Managing Kubernetes Clusters for Platform Engineers
Managing Kubernetes cluster gets tricky for platform engineers, but reusability and scalability have become more feasible.
Spectro Cloud has the notion of a cluster profile in a UI that embodies repeatability so a user can apply a configuration in any cloud, anywhere, but still keep the same profile, whether for the cluster, the application, or a virtual cluster.
Spectro Cloud simplifies the process through its Palette service, which allows platform engineers to decouple the cluster, Nic Vermandé, Senior DevRel Manager at Spectro Cloud said. Palette provides a platform for managing Kubernetes environments in the cloud or a data center.
Virtual clusters distinguish the Palette service. In the demo, Vermandé explained how to provision the Kubernetes cluster from the existing cluster in the Palette environment. In the workflow, platform engineers create a new cluster with Palette in the cloud or on-premise. Out of that, developers receive virtual clusters to deploy the application in the cloud or on-premise.
The actual cluster in Palette uses Loft Vcluster, which guarantees isolation. Vcluster is an open source project that allows engineers to spin up lightweight, virtual Kubernetes clusters that run inside the namespaces of an underlying Kubernetes cluster. In doing so, Vcluster provides a more resource-efficient manner of spinning up multiple clusters and provides a form of soft multitenancy without handing out administrator credentials to more users than needed, writes Mike Melanson in The New Stack.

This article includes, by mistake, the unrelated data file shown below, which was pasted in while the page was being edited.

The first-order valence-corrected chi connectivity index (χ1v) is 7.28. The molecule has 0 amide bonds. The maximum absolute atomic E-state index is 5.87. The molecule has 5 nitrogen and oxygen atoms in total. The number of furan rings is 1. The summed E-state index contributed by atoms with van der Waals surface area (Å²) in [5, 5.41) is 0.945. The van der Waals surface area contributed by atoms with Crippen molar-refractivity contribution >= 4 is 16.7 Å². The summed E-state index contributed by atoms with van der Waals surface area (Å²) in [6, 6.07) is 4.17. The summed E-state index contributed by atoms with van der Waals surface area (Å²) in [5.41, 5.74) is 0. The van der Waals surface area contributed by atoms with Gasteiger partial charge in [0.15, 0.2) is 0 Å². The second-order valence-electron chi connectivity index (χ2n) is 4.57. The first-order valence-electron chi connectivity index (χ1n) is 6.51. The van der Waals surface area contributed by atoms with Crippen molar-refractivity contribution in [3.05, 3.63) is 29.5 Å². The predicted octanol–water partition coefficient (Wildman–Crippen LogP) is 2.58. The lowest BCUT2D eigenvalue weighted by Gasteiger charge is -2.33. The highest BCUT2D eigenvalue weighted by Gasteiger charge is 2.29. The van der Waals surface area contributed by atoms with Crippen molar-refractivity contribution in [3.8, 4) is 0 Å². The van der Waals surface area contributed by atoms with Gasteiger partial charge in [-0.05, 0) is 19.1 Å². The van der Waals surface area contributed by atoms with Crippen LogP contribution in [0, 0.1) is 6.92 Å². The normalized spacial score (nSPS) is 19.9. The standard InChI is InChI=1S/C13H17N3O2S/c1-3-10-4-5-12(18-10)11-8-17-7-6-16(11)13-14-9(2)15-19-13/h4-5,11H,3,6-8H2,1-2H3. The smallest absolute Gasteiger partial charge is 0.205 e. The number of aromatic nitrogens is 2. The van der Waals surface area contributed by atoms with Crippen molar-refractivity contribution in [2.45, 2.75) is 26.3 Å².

By using virtual clusters, Palette offers a harder form of isolation than softer forms such as Kubernetes namespaces, Vermandé said.
The demo shows how Palette allows developers to deploy applications to a sandbox environment. Based on the same concept as Palette provides, developers get an application profile for defining a Kubernetes cluster, but this time in terms of defining the app declaratively and then deploying it to their sandbox.
The demo shows what fundamentally defines how Spectro Cloud serves the platform engineer by providing an environment to decouple the cluster targets from its configuration.
For example, users may set up a profile for a cloud service such as Google Cloud, Vermandé said. A user may add layers to the cluster and then assign the particulars, such as the region for deployment, with features for day-to-day management.
A user may see all the various workloads and deployment pods. They may plan to scan the cluster. They can include pen testing and different other capabilities.
The concept behind Palette is to manage day-to-day operations, from deploying the cluster to managing the cluster to creating isolation and deploying applications. It uses the same methodology, the same language, and open source-based software that already exists, Vermandé said.
Palette reflects how cloud native technology vendors are leaping in the experience they offer enterprise users. They are managed in a way that serves the customer. For instance, Spectro Cloud engineers contribute to upstream open source projects.
“I would say the key thing here is are two things: reusability, and then scalability,” Vermandé said.